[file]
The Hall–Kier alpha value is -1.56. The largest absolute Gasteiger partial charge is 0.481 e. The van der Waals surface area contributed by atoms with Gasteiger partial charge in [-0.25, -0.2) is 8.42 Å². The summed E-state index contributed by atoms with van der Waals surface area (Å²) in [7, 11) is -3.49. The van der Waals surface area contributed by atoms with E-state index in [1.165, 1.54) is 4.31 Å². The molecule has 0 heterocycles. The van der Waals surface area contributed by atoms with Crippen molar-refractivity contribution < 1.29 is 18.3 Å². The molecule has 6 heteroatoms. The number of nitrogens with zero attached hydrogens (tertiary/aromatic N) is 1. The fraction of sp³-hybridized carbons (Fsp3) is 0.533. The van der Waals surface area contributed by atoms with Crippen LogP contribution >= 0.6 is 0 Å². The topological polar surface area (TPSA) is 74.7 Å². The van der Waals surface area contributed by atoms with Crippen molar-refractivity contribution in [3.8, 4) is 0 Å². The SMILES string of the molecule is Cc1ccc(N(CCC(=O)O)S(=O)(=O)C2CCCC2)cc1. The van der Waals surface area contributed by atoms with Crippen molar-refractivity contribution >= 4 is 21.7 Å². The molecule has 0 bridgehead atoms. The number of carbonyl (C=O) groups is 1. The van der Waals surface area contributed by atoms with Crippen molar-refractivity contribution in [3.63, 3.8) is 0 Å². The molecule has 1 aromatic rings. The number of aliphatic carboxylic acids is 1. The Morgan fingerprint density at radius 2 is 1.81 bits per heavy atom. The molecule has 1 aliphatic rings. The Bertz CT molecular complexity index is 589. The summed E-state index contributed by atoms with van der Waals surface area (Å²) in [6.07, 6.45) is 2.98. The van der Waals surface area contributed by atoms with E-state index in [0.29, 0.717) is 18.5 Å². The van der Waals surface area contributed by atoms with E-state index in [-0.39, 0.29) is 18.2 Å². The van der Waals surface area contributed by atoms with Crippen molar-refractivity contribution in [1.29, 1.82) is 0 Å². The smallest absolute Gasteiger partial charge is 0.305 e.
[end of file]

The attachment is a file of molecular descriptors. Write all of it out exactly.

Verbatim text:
The Hall–Kier alpha value is -1.56. The largest absolute Gasteiger partial charge is 0.481 e. The van der Waals surface area contributed by atoms with Gasteiger partial charge in [-0.25, -0.2) is 8.42 Å². The summed E-state index contributed by atoms with van der Waals surface area (Å²) in [7, 11) is -3.49. The van der Waals surface area contributed by atoms with E-state index in [1.165, 1.54) is 4.31 Å². The molecule has 0 heterocycles. The van der Waals surface area contributed by atoms with Crippen molar-refractivity contribution < 1.29 is 18.3 Å². The molecule has 6 heteroatoms. The number of nitrogens with zero attached hydrogens (tertiary/aromatic N) is 1. The fraction of sp³-hybridized carbons (Fsp3) is 0.533. The van der Waals surface area contributed by atoms with Crippen LogP contribution >= 0.6 is 0 Å². The topological polar surface area (TPSA) is 74.7 Å². The van der Waals surface area contributed by atoms with Crippen molar-refractivity contribution in [3.8, 4) is 0 Å². The SMILES string of the molecule is Cc1ccc(N(CCC(=O)O)S(=O)(=O)C2CCCC2)cc1. The van der Waals surface area contributed by atoms with Crippen molar-refractivity contribution >= 4 is 21.7 Å². The molecule has 0 bridgehead atoms. The number of carbonyl (C=O) groups is 1. The van der Waals surface area contributed by atoms with Crippen molar-refractivity contribution in [3.63, 3.8) is 0 Å². The molecule has 1 aromatic rings. The number of aliphatic carboxylic acids is 1. The Morgan fingerprint density at radius 2 is 1.81 bits per heavy atom. The molecule has 1 aliphatic rings. The Bertz CT molecular complexity index is 589. The summed E-state index contributed by atoms with van der Waals surface area (Å²) in [6.07, 6.45) is 2.98. The van der Waals surface area contributed by atoms with E-state index in [0.29, 0.717) is 18.5 Å². The van der Waals surface area contributed by atoms with E-state index in [-0.39, 0.29) is 18.2 Å². The van der Waals surface area contributed by atoms with Crippen molar-refractivity contribution in [1.29, 1.82) is 0 Å². The smallest absolute Gasteiger partial charge is 0.305 e.